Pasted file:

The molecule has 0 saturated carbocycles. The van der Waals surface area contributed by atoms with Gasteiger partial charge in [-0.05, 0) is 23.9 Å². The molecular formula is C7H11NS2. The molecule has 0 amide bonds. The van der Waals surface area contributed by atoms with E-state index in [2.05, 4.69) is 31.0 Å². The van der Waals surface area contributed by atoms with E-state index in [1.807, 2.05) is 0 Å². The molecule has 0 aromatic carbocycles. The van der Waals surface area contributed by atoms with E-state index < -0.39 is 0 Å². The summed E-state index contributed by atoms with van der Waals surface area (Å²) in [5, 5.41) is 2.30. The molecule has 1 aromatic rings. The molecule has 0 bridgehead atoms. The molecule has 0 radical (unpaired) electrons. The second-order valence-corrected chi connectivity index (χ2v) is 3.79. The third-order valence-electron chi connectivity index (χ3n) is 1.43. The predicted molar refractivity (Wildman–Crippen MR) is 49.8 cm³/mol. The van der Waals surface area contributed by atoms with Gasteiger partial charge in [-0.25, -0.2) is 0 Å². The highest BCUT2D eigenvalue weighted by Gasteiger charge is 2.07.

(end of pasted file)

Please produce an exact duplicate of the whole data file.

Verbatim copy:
The molecule has 0 saturated carbocycles. The van der Waals surface area contributed by atoms with Gasteiger partial charge in [-0.05, 0) is 23.9 Å². The molecular formula is C7H11NS2. The molecule has 0 amide bonds. The van der Waals surface area contributed by atoms with E-state index in [2.05, 4.69) is 31.0 Å². The van der Waals surface area contributed by atoms with E-state index in [1.807, 2.05) is 0 Å². The molecule has 0 aromatic carbocycles. The van der Waals surface area contributed by atoms with E-state index < -0.39 is 0 Å². The summed E-state index contributed by atoms with van der Waals surface area (Å²) in [5, 5.41) is 2.30. The molecule has 1 aromatic rings. The molecule has 0 bridgehead atoms. The molecule has 0 radical (unpaired) electrons. The second-order valence-corrected chi connectivity index (χ2v) is 3.79. The third-order valence-electron chi connectivity index (χ3n) is 1.43. The predicted molar refractivity (Wildman–Crippen MR) is 49.8 cm³/mol. The van der Waals surface area contributed by atoms with Gasteiger partial charge in [-0.25, -0.2) is 0 Å². The highest BCUT2D eigenvalue weighted by Gasteiger charge is 2.07.